Elvis Costello once said, “Writing about music… is a really stupid thing to want to do”. Opinions vary, but somewhere between some and many musicians view music journalism in a negative light. Frank Zappa once opined that rock (music) journalism was, “People who can’t write, interviewing people who can’t talk, for people who can’t read“. It’s likely due to an unavoidable adversarial relationship between the press and whatever they’re writing about as they aren’t bound to only write praise. In fact, they will often write noxiously critical things which leaves a crack under the door for resentment creep.

There also exists an exaltation of music that is somehow threatened by daring to try and capture it with words. For many of us, music is vapour; it is by its very nature, effusive. Writing about it somehow either misses the whole point or robs it of what makes it special. First of all, music doesn’t get robbed; musicians do. Second of all, most human beings are capable of having a very intense emotional connection to what they listen to. It’s inevitable that, sooner or later, someone from among us would have something profound to say about it.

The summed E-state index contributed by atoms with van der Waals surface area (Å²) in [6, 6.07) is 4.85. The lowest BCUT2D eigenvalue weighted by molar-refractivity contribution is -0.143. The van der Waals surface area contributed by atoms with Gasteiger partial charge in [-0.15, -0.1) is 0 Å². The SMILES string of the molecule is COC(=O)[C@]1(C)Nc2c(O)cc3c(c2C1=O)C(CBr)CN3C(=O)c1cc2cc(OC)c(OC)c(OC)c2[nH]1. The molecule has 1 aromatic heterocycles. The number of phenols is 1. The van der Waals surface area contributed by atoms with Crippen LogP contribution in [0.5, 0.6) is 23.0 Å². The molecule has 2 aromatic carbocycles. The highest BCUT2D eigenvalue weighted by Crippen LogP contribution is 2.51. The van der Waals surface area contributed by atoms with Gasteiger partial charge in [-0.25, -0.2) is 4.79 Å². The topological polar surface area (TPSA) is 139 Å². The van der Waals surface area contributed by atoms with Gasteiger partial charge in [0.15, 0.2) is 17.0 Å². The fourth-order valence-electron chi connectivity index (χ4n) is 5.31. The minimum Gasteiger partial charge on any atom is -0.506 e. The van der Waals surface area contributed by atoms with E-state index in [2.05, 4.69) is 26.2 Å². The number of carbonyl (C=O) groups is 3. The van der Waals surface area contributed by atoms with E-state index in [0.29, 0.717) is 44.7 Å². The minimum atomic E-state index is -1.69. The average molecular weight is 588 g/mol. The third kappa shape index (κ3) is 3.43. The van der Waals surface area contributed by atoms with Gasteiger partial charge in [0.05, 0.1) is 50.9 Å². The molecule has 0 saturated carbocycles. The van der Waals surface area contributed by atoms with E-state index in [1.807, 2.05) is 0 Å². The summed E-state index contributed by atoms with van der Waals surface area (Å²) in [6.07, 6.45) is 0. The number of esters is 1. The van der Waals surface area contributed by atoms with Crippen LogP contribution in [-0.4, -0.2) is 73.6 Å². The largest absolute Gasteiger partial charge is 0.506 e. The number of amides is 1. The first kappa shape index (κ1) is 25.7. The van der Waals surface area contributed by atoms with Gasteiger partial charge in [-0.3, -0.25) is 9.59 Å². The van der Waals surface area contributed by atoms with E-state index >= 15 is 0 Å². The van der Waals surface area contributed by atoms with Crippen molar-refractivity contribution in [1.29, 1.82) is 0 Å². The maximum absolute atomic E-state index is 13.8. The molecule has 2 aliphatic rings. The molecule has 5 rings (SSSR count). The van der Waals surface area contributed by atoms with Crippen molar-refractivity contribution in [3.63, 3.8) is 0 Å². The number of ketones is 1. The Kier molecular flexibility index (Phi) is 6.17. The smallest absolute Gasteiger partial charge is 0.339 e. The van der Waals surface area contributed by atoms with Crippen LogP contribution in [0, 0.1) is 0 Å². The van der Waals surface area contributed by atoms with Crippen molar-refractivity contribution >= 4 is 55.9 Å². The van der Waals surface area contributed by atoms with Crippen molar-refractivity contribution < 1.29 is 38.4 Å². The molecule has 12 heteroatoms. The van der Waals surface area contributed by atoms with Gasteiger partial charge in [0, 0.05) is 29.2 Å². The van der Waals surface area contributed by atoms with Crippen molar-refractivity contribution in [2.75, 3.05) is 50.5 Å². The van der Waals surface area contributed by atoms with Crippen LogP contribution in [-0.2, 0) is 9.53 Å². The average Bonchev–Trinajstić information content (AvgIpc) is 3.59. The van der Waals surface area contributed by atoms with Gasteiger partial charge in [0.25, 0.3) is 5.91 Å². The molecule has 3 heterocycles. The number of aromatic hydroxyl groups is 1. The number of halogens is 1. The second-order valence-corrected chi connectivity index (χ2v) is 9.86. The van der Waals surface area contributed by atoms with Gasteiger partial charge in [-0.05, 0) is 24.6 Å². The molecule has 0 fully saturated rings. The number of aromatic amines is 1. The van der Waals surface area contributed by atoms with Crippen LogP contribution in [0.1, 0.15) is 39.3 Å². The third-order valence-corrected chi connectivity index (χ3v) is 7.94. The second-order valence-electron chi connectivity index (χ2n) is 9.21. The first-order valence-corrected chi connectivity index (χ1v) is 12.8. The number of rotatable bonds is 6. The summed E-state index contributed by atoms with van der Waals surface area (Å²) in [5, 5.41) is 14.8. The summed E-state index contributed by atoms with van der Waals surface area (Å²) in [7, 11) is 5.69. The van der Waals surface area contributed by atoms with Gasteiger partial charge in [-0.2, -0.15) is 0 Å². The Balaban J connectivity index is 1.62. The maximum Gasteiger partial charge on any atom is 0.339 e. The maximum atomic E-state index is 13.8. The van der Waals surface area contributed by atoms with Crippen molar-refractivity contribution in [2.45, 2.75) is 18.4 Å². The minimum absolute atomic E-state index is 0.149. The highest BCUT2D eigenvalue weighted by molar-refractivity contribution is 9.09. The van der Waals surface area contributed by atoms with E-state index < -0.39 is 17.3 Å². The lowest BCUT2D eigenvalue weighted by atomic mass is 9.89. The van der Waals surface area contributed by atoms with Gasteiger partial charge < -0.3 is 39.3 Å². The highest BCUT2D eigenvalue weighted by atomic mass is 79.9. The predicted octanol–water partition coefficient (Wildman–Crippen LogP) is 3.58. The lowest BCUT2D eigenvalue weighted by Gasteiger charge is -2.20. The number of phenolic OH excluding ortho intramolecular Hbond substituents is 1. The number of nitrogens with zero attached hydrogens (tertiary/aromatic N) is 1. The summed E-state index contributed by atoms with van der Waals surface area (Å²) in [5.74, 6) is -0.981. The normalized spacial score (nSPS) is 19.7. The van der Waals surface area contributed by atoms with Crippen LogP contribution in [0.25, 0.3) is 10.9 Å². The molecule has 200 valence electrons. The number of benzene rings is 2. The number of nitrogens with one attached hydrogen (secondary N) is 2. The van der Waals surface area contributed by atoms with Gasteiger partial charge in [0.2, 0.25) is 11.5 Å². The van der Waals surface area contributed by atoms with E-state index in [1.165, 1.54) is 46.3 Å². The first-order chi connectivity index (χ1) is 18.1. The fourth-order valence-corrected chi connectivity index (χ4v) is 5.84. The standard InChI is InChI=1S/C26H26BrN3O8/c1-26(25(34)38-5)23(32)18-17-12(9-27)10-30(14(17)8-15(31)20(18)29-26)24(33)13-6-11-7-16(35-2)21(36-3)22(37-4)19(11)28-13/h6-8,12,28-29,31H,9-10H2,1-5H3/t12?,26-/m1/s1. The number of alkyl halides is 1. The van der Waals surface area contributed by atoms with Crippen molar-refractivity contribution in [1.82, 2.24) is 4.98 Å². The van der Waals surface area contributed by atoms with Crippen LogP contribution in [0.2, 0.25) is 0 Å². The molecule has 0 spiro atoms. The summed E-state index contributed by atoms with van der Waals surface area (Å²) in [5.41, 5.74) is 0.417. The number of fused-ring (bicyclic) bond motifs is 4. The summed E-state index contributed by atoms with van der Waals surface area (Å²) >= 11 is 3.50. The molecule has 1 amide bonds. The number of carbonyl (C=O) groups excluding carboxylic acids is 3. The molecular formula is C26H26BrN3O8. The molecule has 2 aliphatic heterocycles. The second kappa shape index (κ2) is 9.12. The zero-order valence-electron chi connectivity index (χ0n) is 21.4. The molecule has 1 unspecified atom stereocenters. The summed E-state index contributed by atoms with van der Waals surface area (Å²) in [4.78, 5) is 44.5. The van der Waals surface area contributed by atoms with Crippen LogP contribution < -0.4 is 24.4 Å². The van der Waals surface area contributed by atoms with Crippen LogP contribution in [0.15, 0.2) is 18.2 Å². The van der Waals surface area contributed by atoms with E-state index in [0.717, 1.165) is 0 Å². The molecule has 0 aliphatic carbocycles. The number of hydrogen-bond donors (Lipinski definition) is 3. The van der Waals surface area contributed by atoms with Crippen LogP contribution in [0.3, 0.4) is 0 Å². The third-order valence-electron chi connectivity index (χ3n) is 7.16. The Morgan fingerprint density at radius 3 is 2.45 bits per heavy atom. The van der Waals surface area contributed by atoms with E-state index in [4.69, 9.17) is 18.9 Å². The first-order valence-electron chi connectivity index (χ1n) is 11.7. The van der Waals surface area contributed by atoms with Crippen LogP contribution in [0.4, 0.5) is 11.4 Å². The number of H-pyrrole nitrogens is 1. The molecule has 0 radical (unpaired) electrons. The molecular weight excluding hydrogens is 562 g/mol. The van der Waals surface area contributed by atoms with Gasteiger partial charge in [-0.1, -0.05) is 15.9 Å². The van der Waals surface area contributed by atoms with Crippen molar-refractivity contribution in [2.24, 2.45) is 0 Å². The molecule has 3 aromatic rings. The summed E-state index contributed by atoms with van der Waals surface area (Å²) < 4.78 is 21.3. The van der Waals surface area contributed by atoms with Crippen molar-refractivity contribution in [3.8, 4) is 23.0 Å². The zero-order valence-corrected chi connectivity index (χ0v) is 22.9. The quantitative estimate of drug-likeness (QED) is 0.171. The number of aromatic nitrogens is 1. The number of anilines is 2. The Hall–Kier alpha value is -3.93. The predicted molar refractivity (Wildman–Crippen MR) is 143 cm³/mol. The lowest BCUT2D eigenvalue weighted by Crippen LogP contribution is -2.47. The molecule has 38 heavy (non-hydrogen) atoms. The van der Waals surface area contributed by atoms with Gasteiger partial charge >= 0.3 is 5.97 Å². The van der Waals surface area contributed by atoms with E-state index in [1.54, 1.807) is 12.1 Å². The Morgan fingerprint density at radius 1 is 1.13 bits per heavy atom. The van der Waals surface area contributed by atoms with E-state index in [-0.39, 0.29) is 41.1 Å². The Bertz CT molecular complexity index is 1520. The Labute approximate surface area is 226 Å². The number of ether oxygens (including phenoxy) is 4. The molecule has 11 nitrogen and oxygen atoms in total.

Someone with a pen and a love of music, is a worthwhile ally to music creators. In fact, I would encourage all my fellow music creators to become their own best allies, come out with their pen swinging, and tell us about WHAT they do, WHY the do it, and WHEN it’s happening. It’s a lesson I’ve slowly been learning about my own creativity – YOU NEED TO TELL PEOPLE ABOUT WHAT YOU DO AND WHY YOU DO IT. Otherwise, how will they know?

In Defense All Things Swing